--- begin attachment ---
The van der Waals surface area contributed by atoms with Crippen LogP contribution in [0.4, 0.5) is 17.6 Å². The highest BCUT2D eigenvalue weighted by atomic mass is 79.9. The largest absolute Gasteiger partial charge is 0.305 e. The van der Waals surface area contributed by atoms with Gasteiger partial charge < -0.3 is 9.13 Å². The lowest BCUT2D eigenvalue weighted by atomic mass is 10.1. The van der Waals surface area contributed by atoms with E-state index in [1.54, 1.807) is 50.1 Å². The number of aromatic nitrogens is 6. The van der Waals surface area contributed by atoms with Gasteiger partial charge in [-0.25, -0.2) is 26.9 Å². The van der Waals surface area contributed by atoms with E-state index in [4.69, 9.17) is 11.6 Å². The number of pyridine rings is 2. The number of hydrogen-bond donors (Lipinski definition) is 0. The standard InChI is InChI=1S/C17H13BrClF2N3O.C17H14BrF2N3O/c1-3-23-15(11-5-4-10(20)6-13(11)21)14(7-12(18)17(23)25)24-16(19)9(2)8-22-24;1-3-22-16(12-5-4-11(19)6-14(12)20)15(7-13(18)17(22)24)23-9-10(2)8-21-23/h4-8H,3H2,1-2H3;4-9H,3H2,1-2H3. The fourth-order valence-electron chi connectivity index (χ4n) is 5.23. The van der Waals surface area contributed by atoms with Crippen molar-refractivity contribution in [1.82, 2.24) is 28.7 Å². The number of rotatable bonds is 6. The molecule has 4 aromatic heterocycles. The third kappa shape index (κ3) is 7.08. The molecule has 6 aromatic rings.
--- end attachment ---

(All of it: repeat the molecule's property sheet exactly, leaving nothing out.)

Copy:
The van der Waals surface area contributed by atoms with Crippen LogP contribution in [0.4, 0.5) is 17.6 Å². The highest BCUT2D eigenvalue weighted by atomic mass is 79.9. The largest absolute Gasteiger partial charge is 0.305 e. The van der Waals surface area contributed by atoms with Gasteiger partial charge < -0.3 is 9.13 Å². The lowest BCUT2D eigenvalue weighted by atomic mass is 10.1. The van der Waals surface area contributed by atoms with E-state index in [1.54, 1.807) is 50.1 Å². The number of aromatic nitrogens is 6. The van der Waals surface area contributed by atoms with Gasteiger partial charge in [-0.25, -0.2) is 26.9 Å². The van der Waals surface area contributed by atoms with E-state index in [4.69, 9.17) is 11.6 Å². The number of pyridine rings is 2. The number of hydrogen-bond donors (Lipinski definition) is 0. The standard InChI is InChI=1S/C17H13BrClF2N3O.C17H14BrF2N3O/c1-3-23-15(11-5-4-10(20)6-13(11)21)14(7-12(18)17(23)25)24-16(19)9(2)8-22-24;1-3-22-16(12-5-4-11(19)6-14(12)20)15(7-13(18)17(22)24)23-9-10(2)8-21-23/h4-8H,3H2,1-2H3;4-9H,3H2,1-2H3. The fourth-order valence-electron chi connectivity index (χ4n) is 5.23. The van der Waals surface area contributed by atoms with Crippen molar-refractivity contribution in [1.82, 2.24) is 28.7 Å². The number of rotatable bonds is 6. The molecule has 4 aromatic heterocycles. The third kappa shape index (κ3) is 7.08. The molecule has 6 aromatic rings.